Rifle meeting shows dissatisfaction with Stagner case verdict | PostIndependent.com
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Rifle meeting shows dissatisfaction with Stagner case verdict

Shirley Otero believes the Michael Stagner verdict – innocent by reason of insanity – is “the biggest injustice” she’s witnessed in her life.

Otero was one of about 35 people attending a community meeting at St. Mary’s Catholic Church in Rifle on Tuesday evening to discuss the Stagner case.

“He knew exactly what he was doing,” she said. “What message does this send to the community? Plead insanity and you can get off.”



Representatives from the Rifle police department, the 9th Judicial District and the United States Department of Justice met with community members who wanted a deeper understanding of the Stagner verdict.

Stagner was judged legally insane and sentenced Tuesday to the Colorado Mental Health Institute’s forensic unit in Pueblo for killing four people and wounding three others in Rifle on the night of July 3, 2001.



Each department described its role in the Stagner investigation, painstakingly explaining Colorado law, the insanity plea, and reasons why Judge T. Peter Craven ruled Stagner not guilty of 18 counts, including eight counts of first degree murder. The entire meeting was translated into English and Spanish.

Since all of Stagner’s victims were from Mexico, Rifle’s Latino community has felt particularly affected by the shootings – and the verdict.

“If he was insane, he would have randomly killed people,” said Otero. “But he didn’t. He walked around and scoured the area. There were statements he made close to the time of the shootings that it was time that Mexicans get what they deserve because they are here illegally and feeding off the system.”

Otero, 45, a Job Corps coordinator from Grand Junction, described herself as “a Mexican born and raised in Colorado,” and made her impassioned speech near the end of the three-and-a-half hour meeting. Her comments, spoken in English and Spanish, met with enthusiastic applause.

“I know that many of these people are undocumented,” she said, looking around at the audience. “This is no secret. But if you’re here legally or illegally, you still have human rights regardless.”

Otero questioned Stagner’s ability to be released from the mental hospital and eventually go free, citing Rep. Scott McInnis’ claim following the tragedy that Stagner would never walk the streets again.

“A lot of politicians got involved in this and gave a lot of false hope,” said District Attorney Mac Myers. “But I will say here that as long as I am in office, Stagner will never be released from the state hospital in Pueblo. We have 20 years of documentation that illustrates his history of schizophrenia and his noncompliance with taking medication.”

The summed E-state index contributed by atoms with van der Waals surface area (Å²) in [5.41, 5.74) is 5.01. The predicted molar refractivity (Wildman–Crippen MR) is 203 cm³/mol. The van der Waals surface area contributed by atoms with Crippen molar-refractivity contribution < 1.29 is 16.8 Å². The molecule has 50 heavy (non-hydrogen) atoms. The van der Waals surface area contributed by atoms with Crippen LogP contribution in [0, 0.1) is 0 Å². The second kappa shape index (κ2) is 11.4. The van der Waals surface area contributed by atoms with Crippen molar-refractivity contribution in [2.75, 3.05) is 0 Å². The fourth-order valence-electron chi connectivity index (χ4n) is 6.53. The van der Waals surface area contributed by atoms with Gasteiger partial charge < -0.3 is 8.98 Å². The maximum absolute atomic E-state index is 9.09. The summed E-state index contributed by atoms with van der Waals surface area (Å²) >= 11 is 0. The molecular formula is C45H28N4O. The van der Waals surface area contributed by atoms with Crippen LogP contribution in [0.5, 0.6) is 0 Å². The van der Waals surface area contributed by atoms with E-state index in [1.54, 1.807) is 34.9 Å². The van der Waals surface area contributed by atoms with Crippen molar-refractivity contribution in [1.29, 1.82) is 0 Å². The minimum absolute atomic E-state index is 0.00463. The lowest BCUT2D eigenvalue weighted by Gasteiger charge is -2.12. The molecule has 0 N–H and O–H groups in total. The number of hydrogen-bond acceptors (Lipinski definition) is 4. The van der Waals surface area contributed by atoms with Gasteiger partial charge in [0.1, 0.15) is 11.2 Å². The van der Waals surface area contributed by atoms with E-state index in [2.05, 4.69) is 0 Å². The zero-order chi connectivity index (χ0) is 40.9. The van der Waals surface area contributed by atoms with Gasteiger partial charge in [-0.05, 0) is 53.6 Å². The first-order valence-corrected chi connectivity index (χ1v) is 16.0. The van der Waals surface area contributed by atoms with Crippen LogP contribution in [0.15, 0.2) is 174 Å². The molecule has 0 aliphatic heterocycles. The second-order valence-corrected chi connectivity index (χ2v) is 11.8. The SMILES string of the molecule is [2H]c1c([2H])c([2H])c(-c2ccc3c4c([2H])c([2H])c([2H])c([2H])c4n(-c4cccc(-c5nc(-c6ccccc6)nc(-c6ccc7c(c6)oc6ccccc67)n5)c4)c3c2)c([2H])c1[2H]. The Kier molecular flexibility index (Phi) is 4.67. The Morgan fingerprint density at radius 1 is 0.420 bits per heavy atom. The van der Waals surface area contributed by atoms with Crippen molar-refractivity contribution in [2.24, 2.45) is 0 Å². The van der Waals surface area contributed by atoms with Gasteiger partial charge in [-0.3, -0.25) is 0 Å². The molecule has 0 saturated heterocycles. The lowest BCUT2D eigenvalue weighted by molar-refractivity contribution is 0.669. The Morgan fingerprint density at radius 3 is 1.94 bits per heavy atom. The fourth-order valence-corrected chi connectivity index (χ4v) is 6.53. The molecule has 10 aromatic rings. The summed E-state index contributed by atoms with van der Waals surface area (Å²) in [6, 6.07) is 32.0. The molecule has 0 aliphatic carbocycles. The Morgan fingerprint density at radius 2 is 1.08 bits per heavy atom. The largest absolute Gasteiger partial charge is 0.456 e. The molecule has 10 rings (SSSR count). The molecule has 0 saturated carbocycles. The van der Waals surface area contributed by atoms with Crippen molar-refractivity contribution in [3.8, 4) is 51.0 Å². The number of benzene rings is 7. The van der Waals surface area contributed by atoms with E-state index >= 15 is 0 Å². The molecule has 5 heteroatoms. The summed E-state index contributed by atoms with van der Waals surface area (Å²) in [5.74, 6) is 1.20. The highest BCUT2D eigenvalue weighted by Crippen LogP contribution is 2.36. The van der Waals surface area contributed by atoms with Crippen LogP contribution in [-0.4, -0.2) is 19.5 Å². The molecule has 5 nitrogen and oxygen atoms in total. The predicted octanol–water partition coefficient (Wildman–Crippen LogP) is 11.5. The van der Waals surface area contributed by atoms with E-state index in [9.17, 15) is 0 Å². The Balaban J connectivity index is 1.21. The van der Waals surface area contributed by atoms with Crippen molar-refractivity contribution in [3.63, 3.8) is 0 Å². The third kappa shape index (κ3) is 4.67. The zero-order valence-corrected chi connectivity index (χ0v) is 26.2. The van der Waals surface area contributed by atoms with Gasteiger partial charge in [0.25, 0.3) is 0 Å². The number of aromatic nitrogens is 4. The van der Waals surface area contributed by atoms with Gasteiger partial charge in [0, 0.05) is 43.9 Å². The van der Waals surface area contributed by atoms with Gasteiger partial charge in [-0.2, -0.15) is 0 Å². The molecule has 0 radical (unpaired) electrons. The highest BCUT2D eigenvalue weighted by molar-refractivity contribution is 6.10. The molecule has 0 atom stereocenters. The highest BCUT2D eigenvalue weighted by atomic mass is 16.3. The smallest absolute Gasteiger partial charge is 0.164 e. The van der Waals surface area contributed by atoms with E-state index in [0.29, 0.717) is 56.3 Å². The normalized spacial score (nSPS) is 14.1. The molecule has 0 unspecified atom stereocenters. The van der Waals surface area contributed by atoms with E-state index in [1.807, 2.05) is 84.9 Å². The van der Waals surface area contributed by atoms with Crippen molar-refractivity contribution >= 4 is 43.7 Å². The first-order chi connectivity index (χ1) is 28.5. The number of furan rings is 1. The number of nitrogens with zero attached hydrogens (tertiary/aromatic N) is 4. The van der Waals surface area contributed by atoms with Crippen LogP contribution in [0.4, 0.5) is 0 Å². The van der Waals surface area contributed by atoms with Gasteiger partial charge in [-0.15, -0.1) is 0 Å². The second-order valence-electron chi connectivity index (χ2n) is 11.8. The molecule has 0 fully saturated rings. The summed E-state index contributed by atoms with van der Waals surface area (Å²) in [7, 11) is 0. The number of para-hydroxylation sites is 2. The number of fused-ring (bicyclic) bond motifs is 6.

Earlier in the meeting, Rifle police chief Daryl Meisner expressed his sense of grief and loss to victims’ families.

“We can never compensate for what happened to you or your families,” Meisner said. “This is the worst crime ever committed in Rifle.”

Rodolfo Beltran, one of Stagner’s shooting victims, wanted to know why, on the night of Stagner’s killing spree, police and paramedics asked him to remain lying down where he was shot. He was upset it took 45 minutes to transport him to Valley View Hospital.

Using a translator, Meisner explained that Rifle has only two ambulances and “they could only be in two places at a time.” Meisner also told him that emergency personnel asked Beltran to remain still since moving could have potentially killed him.

“There was blood all over my face,” Beltran said. “It’s a good thing my friends finally helped me sit up, because I wouldn’t have been able to breathe.”

“I’m glad it happened that way,” said Meisner, “because you are here with us now.”

“This isn’t happiness or good,” Beltran answered, “because there was no justice.”

Although the meeting had its tense moments, there was an overriding feeling that everyone – the victims, the victims’ families, Rifle’s Latino community, the district attorney’s office, law enforcement officials, and the community-at-large – shares the painful results of one man’s mental illness.

All agreed that Colorado’s insanity laws need to be altered. Stagner was found not guilty based on an earlier court decision holding that people who believe they are acting on a mission from God are insane.

“The laws have to change,” said District Attorney Mac Myers. “We need to involve more people who are voters.”

“Mac did a wonderful job with the laws he had to work with,” Meisner added. “With one voice we can join together to change those laws.”

Otero said she understood the complicated, emotional issues involved in the case, and although she expressed her frustrations at the Stagner verdict, she could see the positive sides of the meeting.

“I don’t mean any disrespect to the officials here tonight,” said Otero, “I understand the politics involved around this issue. We’ve paid a horrible price – and you can never put a price on people’s lives. But this gives us an opportunity for this community to heal.”

Rosa Salamanca, a mediator with the U.S. Department of Justice, offered community members tangible ways to do just that. She explained how to organize advisory boards, human relations commissions and community response teams, and encouraged people to get involved to help in changing laws and improving relations between different sectors of the community.


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